Authors: Marieke M.M. Peeters; Karel Van den Bosch; Mark A. Neerincx; John-Jules Ch. Meyer
Addresses: Department of Intelligent Systems, Delft University of Technology, P.O. Box 5031, 2600 GA Delft, the Netherlands ' TNO (Dutch Organization for Applied Sciences), Training & Performance Innovations/Perceptual & Cognitive Systems, P.O. Box 23, 3769 ZG Soesterberg, the Netherlands ' TNO (Dutch Organization for Applied Sciences), Training & Performance Innovations/Perceptual & Cognitive Systems, P.O. Box 23, 3769 ZG Soesterberg, the Netherlands ' Department of Information and Computing Sciences, Utrecht University, P.O. Box 80.089, 3508 TB Utrecht, the Netherlands
Abstract: An intelligent system for automated scenario-based training (SBT) needs knowledge about the training domain, events taking place in the simulated environment, the behaviour of the participating characters, and teaching strategies for effective learning. This knowledge base should be theoretically sound and should represent the information in a generic, consistent, and unambiguous manner. Currently, there is no such knowledge base. This paper investigates the declarative knowledge needed for a system to reason about training and to make intelligent teaching decisions. A frame-based approach was used to model the identified knowledge in an ontology. The ontology specifies the core concepts of SBT and their relationships, and is applicable across training domains and applications. The ontology was used to develop a critical component of SBT: the scenario generator. It was found that the ontology enabled the scenario generator to develop scenarios that fitted the learning needs and skill level of the trainee. The presented work is an important step towards automated scenario-based training systems.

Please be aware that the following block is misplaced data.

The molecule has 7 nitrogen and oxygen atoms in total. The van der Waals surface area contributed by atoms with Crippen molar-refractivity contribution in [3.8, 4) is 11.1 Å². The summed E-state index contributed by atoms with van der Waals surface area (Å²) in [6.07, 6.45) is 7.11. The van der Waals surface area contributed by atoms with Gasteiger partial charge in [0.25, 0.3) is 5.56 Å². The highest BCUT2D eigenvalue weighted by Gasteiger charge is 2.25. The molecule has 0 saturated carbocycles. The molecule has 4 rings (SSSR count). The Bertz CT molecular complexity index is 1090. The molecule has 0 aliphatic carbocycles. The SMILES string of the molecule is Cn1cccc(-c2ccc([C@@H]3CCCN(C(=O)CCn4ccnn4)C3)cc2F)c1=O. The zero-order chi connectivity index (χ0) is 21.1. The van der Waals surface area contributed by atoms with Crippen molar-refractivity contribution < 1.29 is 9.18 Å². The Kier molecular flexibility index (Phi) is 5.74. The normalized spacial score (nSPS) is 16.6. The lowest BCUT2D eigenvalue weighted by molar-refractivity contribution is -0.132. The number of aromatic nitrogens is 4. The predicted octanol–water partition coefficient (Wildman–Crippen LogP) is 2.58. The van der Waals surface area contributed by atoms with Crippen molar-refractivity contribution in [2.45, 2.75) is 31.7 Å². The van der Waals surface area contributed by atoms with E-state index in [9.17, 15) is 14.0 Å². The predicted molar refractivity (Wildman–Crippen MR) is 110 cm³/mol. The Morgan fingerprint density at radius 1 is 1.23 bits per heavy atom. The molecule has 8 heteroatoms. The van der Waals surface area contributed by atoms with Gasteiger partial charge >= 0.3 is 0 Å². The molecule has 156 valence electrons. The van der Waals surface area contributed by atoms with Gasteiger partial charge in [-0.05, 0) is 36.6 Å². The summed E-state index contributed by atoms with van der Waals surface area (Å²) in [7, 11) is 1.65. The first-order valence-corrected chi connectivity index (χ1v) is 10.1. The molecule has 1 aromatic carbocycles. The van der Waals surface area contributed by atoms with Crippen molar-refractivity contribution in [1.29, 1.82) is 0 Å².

Keywords: ontology; scenario-based training; SBT; cognitive engineering; reusability; educational games; personalisation; knowledge representation; simulation; declarative knowledge; reasoning; intelligent teaching.
International Journal of Technology Enhanced Learning, 2014 Vol.6 No.3, pp.195 - 211
Available online: 27 Mar 2015 *Full-text access for editors Access for subscribers Purchase this article Comment on this article